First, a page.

and serve the WTO’s interests and goals, and how sh

the organization’s reform be carried out? Two experts share their views on the issue with China Daily’s Liu Jianna. Excerpts fo

llow:China’s developing country status has not changedBai Ming, a senior research fellow at and deputy direc

tor of the Institute of International Market, Chinese Academy of International Trade and Economic Coope

rationDespite the large size of its economy and remarkable GDP growth, China remains the largest developing economy

. Even though there are no WTO definitions of “developed” and “developing” countries, compared with China, p

eople in developed countries enjoy higher living standards. Besides, China still has to lift millions of people out of pov

erty, especially in its central and western regions.Due to its huge population-the largest in the world-China’s per c

apita GDP is still very low in relation to that in developed countries. For instance, China’s per capita GDP of less th

an $10,000 in 2018 was meager compared with the US’ nearly $60,000, and low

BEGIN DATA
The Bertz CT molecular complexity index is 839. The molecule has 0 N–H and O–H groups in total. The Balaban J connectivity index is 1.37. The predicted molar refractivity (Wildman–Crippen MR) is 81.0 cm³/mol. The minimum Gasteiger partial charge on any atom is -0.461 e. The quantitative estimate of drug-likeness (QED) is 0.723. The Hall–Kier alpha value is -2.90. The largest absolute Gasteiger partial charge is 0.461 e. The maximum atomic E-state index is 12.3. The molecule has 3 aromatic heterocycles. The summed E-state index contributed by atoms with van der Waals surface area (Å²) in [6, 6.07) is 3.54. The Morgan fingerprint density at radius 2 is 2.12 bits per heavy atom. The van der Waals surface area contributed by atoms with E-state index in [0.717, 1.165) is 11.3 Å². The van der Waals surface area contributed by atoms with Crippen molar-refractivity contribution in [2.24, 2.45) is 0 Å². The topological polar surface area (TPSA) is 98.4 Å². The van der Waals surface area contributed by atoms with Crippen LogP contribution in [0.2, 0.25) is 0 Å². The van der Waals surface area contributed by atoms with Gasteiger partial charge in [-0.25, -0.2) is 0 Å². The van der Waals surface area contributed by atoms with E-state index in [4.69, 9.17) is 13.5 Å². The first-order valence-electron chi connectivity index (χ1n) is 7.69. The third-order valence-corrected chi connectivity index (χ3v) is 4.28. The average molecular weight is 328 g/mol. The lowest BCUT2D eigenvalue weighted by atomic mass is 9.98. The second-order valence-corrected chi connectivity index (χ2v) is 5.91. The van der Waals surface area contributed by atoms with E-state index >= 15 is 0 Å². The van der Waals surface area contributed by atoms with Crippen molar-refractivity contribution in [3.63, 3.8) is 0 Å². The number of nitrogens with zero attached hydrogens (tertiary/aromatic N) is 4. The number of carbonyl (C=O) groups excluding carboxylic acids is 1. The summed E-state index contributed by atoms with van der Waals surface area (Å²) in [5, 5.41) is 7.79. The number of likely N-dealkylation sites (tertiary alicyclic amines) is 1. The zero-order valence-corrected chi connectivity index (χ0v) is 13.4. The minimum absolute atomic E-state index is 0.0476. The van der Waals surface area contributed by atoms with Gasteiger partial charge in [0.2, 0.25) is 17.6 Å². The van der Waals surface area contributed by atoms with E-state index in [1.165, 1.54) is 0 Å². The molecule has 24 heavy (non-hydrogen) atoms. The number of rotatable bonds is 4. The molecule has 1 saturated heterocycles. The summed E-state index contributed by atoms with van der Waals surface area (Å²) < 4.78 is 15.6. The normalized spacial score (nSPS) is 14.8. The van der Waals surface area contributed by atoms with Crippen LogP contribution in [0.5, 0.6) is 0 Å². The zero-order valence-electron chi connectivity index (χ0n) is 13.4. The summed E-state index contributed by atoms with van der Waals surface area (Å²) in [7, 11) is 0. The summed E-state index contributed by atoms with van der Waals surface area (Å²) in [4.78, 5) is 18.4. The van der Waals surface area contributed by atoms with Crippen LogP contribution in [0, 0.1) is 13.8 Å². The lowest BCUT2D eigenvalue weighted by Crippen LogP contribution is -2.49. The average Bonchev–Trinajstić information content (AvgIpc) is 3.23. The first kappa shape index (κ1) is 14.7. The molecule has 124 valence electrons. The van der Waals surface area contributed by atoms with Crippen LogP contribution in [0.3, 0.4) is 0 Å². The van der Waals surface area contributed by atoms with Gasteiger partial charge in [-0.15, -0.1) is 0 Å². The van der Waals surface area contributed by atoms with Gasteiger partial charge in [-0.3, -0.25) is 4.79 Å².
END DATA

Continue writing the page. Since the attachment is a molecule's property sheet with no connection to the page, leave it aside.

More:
er than the over $10,000 per capita GDP of some other developing countries such as Russia and Argentina.

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great strain on the tourist sites and limited tourigreat str

ces, including the transport system, which reduces the quality of tourists’ experience to a large

extent. So a good solution would be more paid leave on the one hand and flexibility for people to avail themselves of the holidays on the other.

Jiang Yiyi, a professor at the School of Leisure Sports and Tourism, Beijing Sport University

Too much pressure on transportation

The four-day May Day holiday would put the transport system to a se

vere test. Confronted with rising pressure on transportation facilities nationwide, the transp

ort department should intensify supply-side reforms to ensure people can travel without hassles during holidays.

Several transport sector problems need immediate attention. First, due to a lack of proper

planning, many tourist and public areas don’t have enough parking lots nearby-as a result, drivers find it extre

mely difficult to park their vehicles. In fact, some cities in Southwest China cannot receive the tourists they have tried s

o hard to woo because of the lack of parking lots near tourist sites and the ensuing traffic jams.

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Second, a fixed trap threshold of $16,000-$17,000 may be

 be a great literary device, but it makes little sense in a dynamic global economy. Since early research on the middle-income trap was published in 2012, the world economy

has grown by about 25 percent-presumably boosting the moving target of a middle-income threshold by a comparable magnitude over t

hat period. Largely for that reason, recent research has couched the trap not in terms of an absolute threshold, but as relative convergence to high-income cou